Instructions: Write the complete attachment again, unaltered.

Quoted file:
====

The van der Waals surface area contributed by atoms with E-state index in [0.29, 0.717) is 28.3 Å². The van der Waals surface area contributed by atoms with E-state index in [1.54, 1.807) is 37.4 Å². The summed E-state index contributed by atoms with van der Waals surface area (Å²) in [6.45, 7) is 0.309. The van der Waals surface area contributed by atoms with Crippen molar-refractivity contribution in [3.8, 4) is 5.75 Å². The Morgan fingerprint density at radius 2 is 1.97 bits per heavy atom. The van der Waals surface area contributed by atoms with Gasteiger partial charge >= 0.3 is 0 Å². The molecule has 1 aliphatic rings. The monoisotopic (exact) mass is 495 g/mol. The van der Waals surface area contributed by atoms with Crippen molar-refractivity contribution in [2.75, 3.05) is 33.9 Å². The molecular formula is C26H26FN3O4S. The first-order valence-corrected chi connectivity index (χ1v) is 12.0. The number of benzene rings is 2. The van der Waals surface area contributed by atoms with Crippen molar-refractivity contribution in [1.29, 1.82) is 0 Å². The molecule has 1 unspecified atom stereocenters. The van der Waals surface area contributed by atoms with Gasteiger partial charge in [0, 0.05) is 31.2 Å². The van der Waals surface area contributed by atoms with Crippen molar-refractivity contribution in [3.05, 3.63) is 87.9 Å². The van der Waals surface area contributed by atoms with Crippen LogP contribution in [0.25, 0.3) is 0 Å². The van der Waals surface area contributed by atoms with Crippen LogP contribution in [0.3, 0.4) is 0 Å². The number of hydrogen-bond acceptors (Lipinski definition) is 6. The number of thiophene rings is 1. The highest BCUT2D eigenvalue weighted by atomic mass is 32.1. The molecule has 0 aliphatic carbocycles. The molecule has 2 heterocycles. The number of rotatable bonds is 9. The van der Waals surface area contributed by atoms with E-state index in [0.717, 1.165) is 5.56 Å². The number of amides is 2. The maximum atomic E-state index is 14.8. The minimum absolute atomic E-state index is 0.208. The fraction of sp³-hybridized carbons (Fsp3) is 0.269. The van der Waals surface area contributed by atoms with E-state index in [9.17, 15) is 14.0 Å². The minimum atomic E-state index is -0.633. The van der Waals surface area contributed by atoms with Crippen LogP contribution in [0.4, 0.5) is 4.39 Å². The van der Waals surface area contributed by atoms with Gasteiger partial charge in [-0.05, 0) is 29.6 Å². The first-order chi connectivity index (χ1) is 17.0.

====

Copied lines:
The van der Waals surface area contributed by atoms with E-state index in [0.29, 0.717) is 28.3 Å². The van der Waals surface area contributed by atoms with E-state index in [1.54, 1.807) is 37.4 Å². The summed E-state index contributed by atoms with van der Waals surface area (Å²) in [6.45, 7) is 0.309. The van der Waals surface area contributed by atoms with Crippen molar-refractivity contribution in [3.8, 4) is 5.75 Å². The Morgan fingerprint density at radius 2 is 1.97 bits per heavy atom. The van der Waals surface area contributed by atoms with Gasteiger partial charge >= 0.3 is 0 Å². The molecule has 1 aliphatic rings. The monoisotopic (exact) mass is 495 g/mol. The van der Waals surface area contributed by atoms with Crippen molar-refractivity contribution in [2.75, 3.05) is 33.9 Å². The molecular formula is C26H26FN3O4S. The first-order valence-corrected chi connectivity index (χ1v) is 12.0. The number of benzene rings is 2. The van der Waals surface area contributed by atoms with Crippen molar-refractivity contribution in [1.29, 1.82) is 0 Å². The molecule has 1 unspecified atom stereocenters. The van der Waals surface area contributed by atoms with Gasteiger partial charge in [0, 0.05) is 31.2 Å². The van der Waals surface area contributed by atoms with Crippen molar-refractivity contribution in [3.05, 3.63) is 87.9 Å². The van der Waals surface area contributed by atoms with Crippen LogP contribution in [0.25, 0.3) is 0 Å². The van der Waals surface area contributed by atoms with Crippen LogP contribution in [0.3, 0.4) is 0 Å². The number of hydrogen-bond acceptors (Lipinski definition) is 6. The number of thiophene rings is 1. The highest BCUT2D eigenvalue weighted by atomic mass is 32.1. The molecule has 0 aliphatic carbocycles. The molecule has 2 heterocycles. The number of rotatable bonds is 9. The van der Waals surface area contributed by atoms with E-state index in [0.717, 1.165) is 5.56 Å². The number of amides is 2. The maximum atomic E-state index is 14.8. The minimum absolute atomic E-state index is 0.208. The fraction of sp³-hybridized carbons (Fsp3) is 0.269. The van der Waals surface area contributed by atoms with E-state index in [9.17, 15) is 14.0 Å². The minimum atomic E-state index is -0.633. The van der Waals surface area contributed by atoms with Crippen LogP contribution in [0.4, 0.5) is 4.39 Å². The van der Waals surface area contributed by atoms with Gasteiger partial charge in [-0.05, 0) is 29.6 Å². The first-order chi connectivity index (χ1) is 17.0.